Who are you writing for? Are you writing for yourself? Or, are you writing for the reader? That’s a good question.
Hopefully, the answer is ”both.” Although writing might be considered to be a self-indulgent form of entertainment, it must also be appealing for others to want to read it. That is, unless you’re writing a personal diary and it is for your eyes only. But, obviously, that doesn’t fall into the category of fiction. You must write for the enjoyment of others, as well as yourself. Otherwise, what’s the point?
I think it would be absurd to assume that a novel is one hundred percent pure fiction. Whether intentional or not, a certain degree of a story contains truths or facts. Many of these elements are based upon life experiences of the author, or perhaps an incident that happened to someone he or she has known. Maybe the basis of a story comes from a dream or even a nightmare.These truths and facts are usually only known to the writer.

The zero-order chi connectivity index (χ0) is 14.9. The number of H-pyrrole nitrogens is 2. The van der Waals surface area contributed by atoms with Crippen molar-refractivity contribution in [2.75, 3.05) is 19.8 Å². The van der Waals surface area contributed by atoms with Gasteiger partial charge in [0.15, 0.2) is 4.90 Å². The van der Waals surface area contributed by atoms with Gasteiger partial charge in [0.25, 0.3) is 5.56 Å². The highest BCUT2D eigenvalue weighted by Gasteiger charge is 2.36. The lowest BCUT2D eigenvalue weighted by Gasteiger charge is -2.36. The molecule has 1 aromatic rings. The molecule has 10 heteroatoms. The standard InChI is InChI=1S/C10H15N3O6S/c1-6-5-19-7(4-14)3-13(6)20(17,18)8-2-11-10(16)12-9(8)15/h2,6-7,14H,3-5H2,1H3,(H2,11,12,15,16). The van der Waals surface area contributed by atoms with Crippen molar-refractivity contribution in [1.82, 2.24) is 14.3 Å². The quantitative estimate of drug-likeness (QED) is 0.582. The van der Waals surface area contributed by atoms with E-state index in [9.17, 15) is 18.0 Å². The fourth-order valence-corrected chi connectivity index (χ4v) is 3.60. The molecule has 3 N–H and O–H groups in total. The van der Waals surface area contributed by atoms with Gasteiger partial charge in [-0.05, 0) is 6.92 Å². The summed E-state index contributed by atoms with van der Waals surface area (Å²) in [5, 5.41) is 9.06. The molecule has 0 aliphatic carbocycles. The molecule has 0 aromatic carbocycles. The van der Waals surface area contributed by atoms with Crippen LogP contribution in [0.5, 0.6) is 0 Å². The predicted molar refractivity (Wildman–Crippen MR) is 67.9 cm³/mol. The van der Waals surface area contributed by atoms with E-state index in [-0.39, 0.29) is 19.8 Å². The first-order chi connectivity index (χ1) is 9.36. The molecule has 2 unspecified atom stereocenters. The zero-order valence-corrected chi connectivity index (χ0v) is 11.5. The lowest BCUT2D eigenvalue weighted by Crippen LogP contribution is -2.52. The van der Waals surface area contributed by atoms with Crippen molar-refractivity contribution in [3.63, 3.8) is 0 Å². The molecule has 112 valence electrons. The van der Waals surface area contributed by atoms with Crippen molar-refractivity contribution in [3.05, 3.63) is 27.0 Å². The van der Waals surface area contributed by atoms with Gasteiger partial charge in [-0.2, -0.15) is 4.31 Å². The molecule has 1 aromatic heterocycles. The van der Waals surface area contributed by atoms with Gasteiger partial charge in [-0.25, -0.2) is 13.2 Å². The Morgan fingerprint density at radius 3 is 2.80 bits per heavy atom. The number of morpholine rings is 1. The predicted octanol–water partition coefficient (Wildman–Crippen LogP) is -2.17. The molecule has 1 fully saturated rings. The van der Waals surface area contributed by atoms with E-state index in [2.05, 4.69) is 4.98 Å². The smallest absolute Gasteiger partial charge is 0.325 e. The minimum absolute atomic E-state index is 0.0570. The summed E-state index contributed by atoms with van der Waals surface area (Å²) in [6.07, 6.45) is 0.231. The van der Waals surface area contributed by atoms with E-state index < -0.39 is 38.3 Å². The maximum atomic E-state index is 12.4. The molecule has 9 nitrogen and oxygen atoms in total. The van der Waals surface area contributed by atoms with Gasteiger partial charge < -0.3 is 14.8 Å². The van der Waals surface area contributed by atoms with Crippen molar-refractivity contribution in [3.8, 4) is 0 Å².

It is very common for writers to unwittingly include some traits of their own personna into the characters of their story. For example, the benevolent qualities of the hero, or the evil dark side of the antagonist, may be the qualities that they possess themselves. Regardless, the clues about the writer’s own personality tend to surface, no matter how hard he or she tries to keep them hidden.
In essence, when you write, you put your innermost self out there. The reader must decide what is fact or fiction, and the answers can sometimes be found by reading between the lines.